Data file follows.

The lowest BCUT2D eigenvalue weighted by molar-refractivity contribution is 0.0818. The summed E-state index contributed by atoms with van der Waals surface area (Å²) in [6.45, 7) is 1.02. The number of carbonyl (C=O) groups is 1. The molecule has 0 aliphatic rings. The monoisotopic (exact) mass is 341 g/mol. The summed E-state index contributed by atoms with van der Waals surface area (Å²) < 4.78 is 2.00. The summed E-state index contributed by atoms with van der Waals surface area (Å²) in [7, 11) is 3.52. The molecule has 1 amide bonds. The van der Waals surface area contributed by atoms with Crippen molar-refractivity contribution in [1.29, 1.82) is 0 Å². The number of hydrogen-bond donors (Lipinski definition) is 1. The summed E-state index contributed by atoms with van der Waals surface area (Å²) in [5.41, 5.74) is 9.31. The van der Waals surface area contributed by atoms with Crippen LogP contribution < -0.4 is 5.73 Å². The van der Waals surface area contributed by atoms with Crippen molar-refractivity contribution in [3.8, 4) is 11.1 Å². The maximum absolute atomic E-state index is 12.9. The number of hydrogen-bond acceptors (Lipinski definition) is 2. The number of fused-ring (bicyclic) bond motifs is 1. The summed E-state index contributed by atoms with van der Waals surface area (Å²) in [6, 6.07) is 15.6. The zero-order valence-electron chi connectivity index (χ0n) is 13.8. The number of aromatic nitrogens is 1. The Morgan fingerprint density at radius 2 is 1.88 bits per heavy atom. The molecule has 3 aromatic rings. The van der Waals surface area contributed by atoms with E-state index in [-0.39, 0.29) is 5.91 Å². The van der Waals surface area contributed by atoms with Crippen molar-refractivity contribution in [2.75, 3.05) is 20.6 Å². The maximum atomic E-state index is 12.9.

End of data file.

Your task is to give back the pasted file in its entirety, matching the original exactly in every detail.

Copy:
The lowest BCUT2D eigenvalue weighted by molar-refractivity contribution is 0.0818. The summed E-state index contributed by atoms with van der Waals surface area (Å²) in [6.45, 7) is 1.02. The number of carbonyl (C=O) groups is 1. The molecule has 0 aliphatic rings. The monoisotopic (exact) mass is 341 g/mol. The summed E-state index contributed by atoms with van der Waals surface area (Å²) < 4.78 is 2.00. The summed E-state index contributed by atoms with van der Waals surface area (Å²) in [7, 11) is 3.52. The molecule has 1 amide bonds. The van der Waals surface area contributed by atoms with Crippen molar-refractivity contribution in [1.29, 1.82) is 0 Å². The number of hydrogen-bond donors (Lipinski definition) is 1. The summed E-state index contributed by atoms with van der Waals surface area (Å²) in [5.41, 5.74) is 9.31. The van der Waals surface area contributed by atoms with Crippen LogP contribution < -0.4 is 5.73 Å². The van der Waals surface area contributed by atoms with Crippen molar-refractivity contribution in [3.8, 4) is 11.1 Å². The maximum absolute atomic E-state index is 12.9. The number of hydrogen-bond acceptors (Lipinski definition) is 2. The number of fused-ring (bicyclic) bond motifs is 1. The summed E-state index contributed by atoms with van der Waals surface area (Å²) in [6, 6.07) is 15.6. The zero-order valence-electron chi connectivity index (χ0n) is 13.8. The number of aromatic nitrogens is 1. The Morgan fingerprint density at radius 2 is 1.88 bits per heavy atom. The molecule has 3 aromatic rings. The van der Waals surface area contributed by atoms with E-state index in [-0.39, 0.29) is 5.91 Å². The van der Waals surface area contributed by atoms with Crippen molar-refractivity contribution in [2.75, 3.05) is 20.6 Å². The maximum atomic E-state index is 12.9.